YOUNG people at risk of offending have begun a course at
Rochdale Fire Station which will earn them a qualification.
The group of young people from the Rochdale area, who range in
age from 10 to 14 years old, started the course with a road traffic
collision demo in the station yard on Tuesday, July 24.
Four of the youngsters volunteered to be 'casualties' for the
demo and were cut out of a car by crews from Blue Watch as the
others watched on.
Morgan Beales, aged 13, said: "It was really scary - I just
couldn't move and I kept my eyes shut. It felt real and it will
definitely make me think about my behaviour because it's so much
effort for the firefighters to help you and get you out if you've
been messing around in a car and have an accident."
The young people will complete five afternoon sessions with Blue
Watch at the station over the school holidays to gain the
anti-social behaviour element of the ASDAN Fire and Rescue
The course is aimed at raising awareness of the consequences of
anti-social behaviour and providing the young people with a greater
understanding of the work of Greater Manchester Fire and Rescue
Service (GMFRS) in a bid to bring down the number of anti-social
behaviour related incidents such as nuisance fires and hoax calls
over the school holidays.
All the young people have been referred onto the course by the
Rochdale Youth Offending Team (YOT) prevention team because they
are at risk of offending and anti-social behaviour.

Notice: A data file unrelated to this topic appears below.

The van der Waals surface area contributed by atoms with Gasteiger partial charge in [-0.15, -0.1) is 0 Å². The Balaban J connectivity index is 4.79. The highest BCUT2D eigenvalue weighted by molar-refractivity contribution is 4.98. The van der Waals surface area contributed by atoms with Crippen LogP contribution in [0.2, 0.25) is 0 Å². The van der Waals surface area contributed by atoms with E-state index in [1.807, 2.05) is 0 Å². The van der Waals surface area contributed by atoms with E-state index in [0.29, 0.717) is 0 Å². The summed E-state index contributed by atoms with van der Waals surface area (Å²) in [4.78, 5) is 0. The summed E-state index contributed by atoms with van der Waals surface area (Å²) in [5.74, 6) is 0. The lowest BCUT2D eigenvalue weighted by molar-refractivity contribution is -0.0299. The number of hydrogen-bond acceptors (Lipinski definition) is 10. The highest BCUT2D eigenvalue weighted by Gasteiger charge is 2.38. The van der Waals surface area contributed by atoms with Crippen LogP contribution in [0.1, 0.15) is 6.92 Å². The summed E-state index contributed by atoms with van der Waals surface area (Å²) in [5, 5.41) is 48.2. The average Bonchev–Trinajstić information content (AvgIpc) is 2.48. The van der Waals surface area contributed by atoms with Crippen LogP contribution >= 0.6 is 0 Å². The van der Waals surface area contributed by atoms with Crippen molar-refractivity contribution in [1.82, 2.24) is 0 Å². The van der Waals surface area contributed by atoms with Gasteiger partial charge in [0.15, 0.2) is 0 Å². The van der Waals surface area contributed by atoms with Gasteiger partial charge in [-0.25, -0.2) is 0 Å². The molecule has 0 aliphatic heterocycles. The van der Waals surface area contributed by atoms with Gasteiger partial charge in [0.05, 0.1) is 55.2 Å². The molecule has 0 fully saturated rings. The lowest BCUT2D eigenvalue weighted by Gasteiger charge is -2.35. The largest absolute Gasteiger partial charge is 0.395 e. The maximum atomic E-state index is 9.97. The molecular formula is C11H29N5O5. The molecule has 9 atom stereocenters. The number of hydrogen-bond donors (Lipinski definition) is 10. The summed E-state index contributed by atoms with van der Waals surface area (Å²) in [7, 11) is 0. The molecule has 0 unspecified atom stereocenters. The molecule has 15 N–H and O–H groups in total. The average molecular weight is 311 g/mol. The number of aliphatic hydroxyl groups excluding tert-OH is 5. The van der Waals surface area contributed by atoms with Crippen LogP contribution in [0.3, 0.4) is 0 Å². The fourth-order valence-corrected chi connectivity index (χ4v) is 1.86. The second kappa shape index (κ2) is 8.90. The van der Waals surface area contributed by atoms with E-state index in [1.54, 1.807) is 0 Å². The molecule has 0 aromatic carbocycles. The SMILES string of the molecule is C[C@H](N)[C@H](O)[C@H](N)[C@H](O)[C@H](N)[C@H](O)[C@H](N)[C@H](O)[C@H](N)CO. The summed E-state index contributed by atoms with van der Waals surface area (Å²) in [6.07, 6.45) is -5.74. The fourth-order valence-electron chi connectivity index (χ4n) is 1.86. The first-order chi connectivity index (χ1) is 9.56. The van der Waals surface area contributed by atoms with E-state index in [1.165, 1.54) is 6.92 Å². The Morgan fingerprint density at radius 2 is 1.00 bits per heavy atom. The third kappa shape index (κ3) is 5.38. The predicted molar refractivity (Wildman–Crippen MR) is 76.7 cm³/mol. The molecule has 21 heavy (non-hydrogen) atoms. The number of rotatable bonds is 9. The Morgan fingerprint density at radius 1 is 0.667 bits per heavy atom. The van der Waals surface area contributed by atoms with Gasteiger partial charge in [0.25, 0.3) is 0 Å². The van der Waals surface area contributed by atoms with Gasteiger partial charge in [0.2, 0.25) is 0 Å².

The ASDAN Fire and Rescue programme is divided into eight
modules: communication, practical skills, safety and health,
community safety, anti-social behaviour, road safety, teamwork and
GMFRS' Children and Young People coordinator for Rochdale, Sarah
Draper, said: "The course is quite flexible and we can choose what
courses to deliver - we've been focusing on the anti-social
behaviour module because it's relevant to this particular group of
young people because of their age and background.
"We included the road traffic collision demo to give them a
flavour of the road safety module because although they're too
young to drive, we want to prevent them feeling peer pressured into
getting into a car with someone who is under the influence of drugs
"They will gain one credit of the ASDAN accredited qualification
for the anti-social behaviour module and if they want to continue
with any of the other modules we can deliver those by working
flexibly with the young people to fit those other modules in."
The youngsters will collect their certificates at a ceremony on
Saturday, August 18, when they will also perform a demonstration
for their YOT workers, parents and guardians.
Blue Watch Manager Ian Read said: "We're really happy host this
group of young people at the station - it's a good opportunity to
reach an age group on the cusp of anti-social behaviour,
fire-starting and crime and teach them something constructive,
hopefully before it's too late."